In December 1915, “When the Christmas bells sounded in the villages of the Vosges behind the lines ..... something fantastically unmilitary occurred. German and French troops spontaneously made peace and ceased hostilities; they visited each other through disused trench tunnels, and exchanged wine, cognac and cigarettes for Westphalian black bread, biscuits and ham. This suited them so well that they remained good friends even after Christmas was over.” From an account by Richard Schirrmann, who was in a German regiment holding a position on the Bernhardstein, one of the mountains of the Vosges, and separated from the French troops by a narrow no-man’s-land, described by him as “strewn with shattered trees, the ground ploughed up by shellfire, a wilderness of earth, tree-roots and tattered uniforms.” Military discipline was soon restored, but Schirrmann pondered over the incident, and whether “thoughtful young people of all countries could be provided with suitable meeting places where they could get to know each other.” He went on to found the German Youth Hostel Association in 1919.

[edit] Informal armistice

During the first two years after the lines of the Western Front stabilized, other situations of informal armistice (i.e. armistice not imposed by high command) were recognized by both sides. According to anecdotes, inexperienced British commanders were astonished to find British and German forces both exposing themselves above the trench line within clear range of enemy guns. Artillery was often fired at precise points, at precise times, to avoid enemy casualties by both sides. Situations of deliberate dampening of hostilities also occurred by some accounts, e.g., a volley of gunfire being exchanged after a misplaced mortar hit the British line, after which a German soldier shouted an apology to British forces, effectively stopping a hostile exchange of gunfire.[1]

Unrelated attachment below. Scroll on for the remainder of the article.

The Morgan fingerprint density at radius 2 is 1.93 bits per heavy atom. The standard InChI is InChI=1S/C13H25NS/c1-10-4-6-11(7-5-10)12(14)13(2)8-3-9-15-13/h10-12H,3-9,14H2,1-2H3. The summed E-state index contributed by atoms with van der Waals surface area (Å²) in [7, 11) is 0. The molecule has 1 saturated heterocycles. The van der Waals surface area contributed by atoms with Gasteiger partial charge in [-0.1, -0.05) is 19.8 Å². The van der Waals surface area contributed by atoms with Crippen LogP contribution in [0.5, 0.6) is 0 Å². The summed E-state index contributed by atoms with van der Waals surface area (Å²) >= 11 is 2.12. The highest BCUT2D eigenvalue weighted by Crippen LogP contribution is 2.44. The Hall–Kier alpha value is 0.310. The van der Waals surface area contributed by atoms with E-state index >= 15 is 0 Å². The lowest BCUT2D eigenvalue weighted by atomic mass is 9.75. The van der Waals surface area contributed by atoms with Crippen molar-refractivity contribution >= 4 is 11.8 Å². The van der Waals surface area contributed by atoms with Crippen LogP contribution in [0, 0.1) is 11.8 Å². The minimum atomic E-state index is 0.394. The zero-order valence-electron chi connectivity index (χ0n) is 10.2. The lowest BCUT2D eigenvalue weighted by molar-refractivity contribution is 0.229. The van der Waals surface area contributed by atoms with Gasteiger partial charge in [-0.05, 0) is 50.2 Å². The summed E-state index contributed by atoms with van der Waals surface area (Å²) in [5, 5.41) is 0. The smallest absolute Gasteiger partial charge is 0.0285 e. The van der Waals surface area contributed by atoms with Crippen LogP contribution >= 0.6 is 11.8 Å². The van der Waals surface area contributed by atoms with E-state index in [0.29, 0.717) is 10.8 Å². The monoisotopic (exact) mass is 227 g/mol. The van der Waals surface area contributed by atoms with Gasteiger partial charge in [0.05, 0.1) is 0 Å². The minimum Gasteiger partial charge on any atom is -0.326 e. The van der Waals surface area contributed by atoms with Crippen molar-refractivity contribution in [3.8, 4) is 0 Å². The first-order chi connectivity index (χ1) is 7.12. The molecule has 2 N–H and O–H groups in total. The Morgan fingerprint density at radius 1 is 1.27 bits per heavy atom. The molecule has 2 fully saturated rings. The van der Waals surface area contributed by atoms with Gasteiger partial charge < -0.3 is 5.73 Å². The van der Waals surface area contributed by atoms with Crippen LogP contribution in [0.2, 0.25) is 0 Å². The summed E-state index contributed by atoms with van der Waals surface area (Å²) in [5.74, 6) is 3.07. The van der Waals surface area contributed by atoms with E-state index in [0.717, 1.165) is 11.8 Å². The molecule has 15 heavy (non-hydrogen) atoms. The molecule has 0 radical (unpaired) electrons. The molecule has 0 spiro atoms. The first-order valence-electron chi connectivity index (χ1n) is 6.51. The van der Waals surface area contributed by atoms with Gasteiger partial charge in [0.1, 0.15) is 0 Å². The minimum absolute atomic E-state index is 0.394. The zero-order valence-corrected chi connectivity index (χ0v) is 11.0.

[edit] Legacy

The stories of this event have been told and retold in several media. British folk singer Mike Harding related the story in his song "Christmas 1914", as did American folk singer John McCutcheon in his "Christmas in the Trenches" and American country music singer Garth Brooks in his "Belleau Wood". In 1967, The Royal Guardsmen had a #1 hit with "Snoopy's Christmas", which relates a similar story through the struggle of Snoopy and The Red Baron. In 1999, the so-called "Khaki Chums" (officially: The Association for Military Remembrance) visited a region of Flanders and recreated the Christmas truce. They lived as World War I British soldiers had lived, with no modern conveniences. It also provided the inspiration for "All Together Now", a 1990 song by The Farm which has become a football anthem, often re-released at times of national tournaments. The group Celtic Thunder included a version of the song entitled "Christmas 1915" in their "Act Two" album.

Paul McCartney's video from the title song of the album Pipes of Peace shows a meeting between two officers, one British and one German (both played by McCartney), exchanging pictures of their respective families. When the truce breaks, and they rush back to their own foxholes, they realize they still have each other's pictures.

The Truce is dramatized in the 2005 French film Joyeux Noël (nominated for "Best Foreign Language Film" category at the 78th Academy Awards). The Christmas Truce was also briefly portrayed in Richard Attenborough's 1969 film Oh What a Lovely War, as well as in the movie Once Upon a Midnight Clear.

A number of books have been written on the Christmas Truce, including Stanley Weintraub's Silent Night: The Story of the World War I Christmas Truce, which chronicles the event itself from first hand accounts. Harry Turtledove included the Christmas truce in his alternate history of World War I where the war also takes place in North America.